“Where the market conditions are concerned demand is strong,” he stated. “If you go back to 2008 or 2000, tea was least affected. As an essential product, as a daily staple, and as a very affordable product, whether premium or value segment, it has been the least affected among food items.”
Aiding this resilience, much like for shipping, has been the shift in focus to e-commerce. The Colombo tea auction held its first ever e-auction earlier this month, and Fernando reveals that many buyers from an older demographic have been “forced to become comfortable with technology.”
This however does not mean the plantation sector has not faced its share of problems, with ensuring payments a major obstacle in the past few weeks.
“The people have been the most important criteria, because getting money into the hands of workers has been very difficult,” explained Fernando. “We’re working with telecom providers and banks to transfer money. It is possible as a plantation entity to bring in food and make it available through the estate welfare structure. But obviously there is a wider problem of farmers unable to get their produce out, money into their hands.”
For Fernando though, the silver lining through all of this is that it may force Sri Lanka to finally re-evaluate its traditional export channels.
“We are too reliant on our traditional markets – Iraq and parts of the Middle East – too reliant on bulk tea. We have failed to build identity differentiation in branding,” he explained.
“What this crisis has done is that it will accelerate the need for Sri Lanka to reassess its policy in relation to tea and its agricultural commodities – and value addition primarily.”
He said it was important for Sri Lanka to strengthen the national quality infrastructure and formulate minimum domestic standards for smallholders to aspire to, as part of the country’s push to increase value addition and branding.
“In the post-COVID-19 era we can’t go back to business as usual. One doesn’t bank the number of kilos of tea, but the dollars earned,” Fernando emphasized. He also said that proper branding and value addition must be pursued for cinnamon, pepper, and cashew. Greater focus on ethical and sustainable agriculture will help the rural economy and empower the farmer, he added.
Boost for rubber and seafood
Another industry that has done exceedingly well in the context of the current economic climate is the rubber sector. Sri Lanka is currently the largest manufacturer of solid tyres in the world, something which has been given a boost after the Government named it an essential service.
According to Sri Lanka Export Development Board (EDB) Chairman Prabhash Subasinghe, this has allowed much of the pent-up demand to be serviced in recent weeks.
“Fortunately for the rubber industry it’s been considered an essential service, so most of the factories have been active over the last two weeks,” he explained.
“Some of the biggest companies in the tyre business in Sri Lanka are also foreign-owned. Those companies are big enough to manage a crisis like this.
“There was a strong pent-up demand so most of the people at the beginning were exporting from stock, and some of the factories started operations around a week ago.“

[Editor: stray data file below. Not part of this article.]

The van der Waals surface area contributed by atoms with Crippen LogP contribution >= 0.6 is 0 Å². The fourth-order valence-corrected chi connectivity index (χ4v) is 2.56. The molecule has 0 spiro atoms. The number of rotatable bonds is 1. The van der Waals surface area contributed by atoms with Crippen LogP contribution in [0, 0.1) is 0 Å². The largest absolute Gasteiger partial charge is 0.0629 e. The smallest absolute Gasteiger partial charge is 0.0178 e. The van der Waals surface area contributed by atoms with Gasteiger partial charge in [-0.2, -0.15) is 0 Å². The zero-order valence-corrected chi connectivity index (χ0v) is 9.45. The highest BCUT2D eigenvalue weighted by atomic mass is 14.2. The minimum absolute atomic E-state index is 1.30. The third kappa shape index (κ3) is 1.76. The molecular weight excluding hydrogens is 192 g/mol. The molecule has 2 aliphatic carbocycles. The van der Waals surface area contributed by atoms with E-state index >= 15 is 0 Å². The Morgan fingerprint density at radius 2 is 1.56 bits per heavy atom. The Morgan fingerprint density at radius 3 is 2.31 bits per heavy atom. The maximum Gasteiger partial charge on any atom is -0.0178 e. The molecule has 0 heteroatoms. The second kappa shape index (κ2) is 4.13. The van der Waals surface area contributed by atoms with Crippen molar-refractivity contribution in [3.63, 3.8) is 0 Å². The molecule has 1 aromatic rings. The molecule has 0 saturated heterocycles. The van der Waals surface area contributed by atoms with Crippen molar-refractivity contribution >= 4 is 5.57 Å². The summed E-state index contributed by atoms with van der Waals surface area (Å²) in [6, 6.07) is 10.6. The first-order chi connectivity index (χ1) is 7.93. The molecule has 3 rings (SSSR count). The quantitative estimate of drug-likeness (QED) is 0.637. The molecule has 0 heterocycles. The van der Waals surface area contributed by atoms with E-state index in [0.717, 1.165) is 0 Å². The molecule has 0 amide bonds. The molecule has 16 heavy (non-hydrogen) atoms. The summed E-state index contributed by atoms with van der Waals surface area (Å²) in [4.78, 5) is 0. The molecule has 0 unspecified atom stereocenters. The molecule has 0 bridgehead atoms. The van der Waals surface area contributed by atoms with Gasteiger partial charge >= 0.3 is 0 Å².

That said, Subasinghe expects material handling of rubber to follow global logistics trends. Therein if global logistics were to reduce, rubber too would see a downtrend.
For the Sri Lankan rubber sector though, material handling is not the be-all and end-all. With construction tyre and agricultural tyre manufacturing set to take centre stage, allied with a construction industry stimulus package from the Government, Subasinghe expects the industry to stay the course for the rest of the year.
“If construction does well, then construction tyres will do well. Agriculture tyres, which is a new sector for Sri Lanka, will do well simply because of the demand for food. Food security has become one of the most important topics.
“Rubber gloves, meanwhile, we’re sold out for the entire year. We cannot supply the demand that is there. All the factories’ priority right now is to get back to operation.
“Only with things that are related to the automobile sector there might be some concerns.”
Aside from rubber, one of the least affected sectors has also been one of Sri Lanka’s smallest. Seafood accounts for just under $300 million worth of exports annually, with the EU, US, and Japan its primary market, but according to Subasinghe, seafood is one that is poised to “do well going forward”.
“The Government declared seafood as an essential service almost two weeks ago. The factories have been operational, the fishermen have been fishing, so we’ve been able to get raw materials,” said Subasinghe.
The only problem that the industry has faced has been mainly in terms of shipping, with most of the seafood transported via airfreight and then the rest shipped by sea containers as cargo. The closure of Sri Lankan airports has therefore been a pronounced hit on the bottom line, though Subasinghe says this has been mitigated somewhat by the number of cargo planes still arriving in Sri Lanka.
“I would say over the last few weeks the industry has been operating at about 25% of what we used to. Being an essential service has certainly helped.”
The strength of the global retail sector throughout the COVID-19 crisis has also been a boon, with demand stable throughout. Subasinghe reveals that exports are still reaching even some of the worst affected countries like Italy.
“I think people being at home have also been thinking, ‘I would rather have some good food, we know SL is known for very good tuna,’ and that’s probably one of the reasons why the industry has been active.”
From this two-hour long discussion, expertly moderated by JB Securities CEO Murtaza Jafferjee, among the key takeaways has been the prominent role e-commerce is poised to play in the months and years ahead. Both the tea and maritime sectors have highlighted some major benefits in pushing ahead with e-commerce platforms, while elsewhere in the world apparel too greatly benefits from online trade.
Further to this, as EDB head Prabhash Subasinghe put it, exporters need to “identify the new norm” and the opportunities that come with it. Indeed, while in the short term the Government has been able to provide assistance, either by naming certain products essential goods or by pumping money into sectors such as construction, in the long run, it’s clear there needs to be a rethink in terms of Sri Lanka’s export strategy.
“Our export industry needs a structural change. We’ve been too dependent on agriculture and apparel,” stated Subasinghe. He said food and agriculture products and pharmaceuticals are some of the high growth exports in the post-COVID-19 era.
But this focus on the future, urged Subasinghe, should come with a clear understanding of the stark reality of the present.
“People need to understand this is a crisis that nobody in the world has faced. People need to understand that if you can keep your job, that’s a plus point. There is going to be austerity measures for all of us.
“The reality is that it’s going to be tough and we’re going to need to be able to face it.”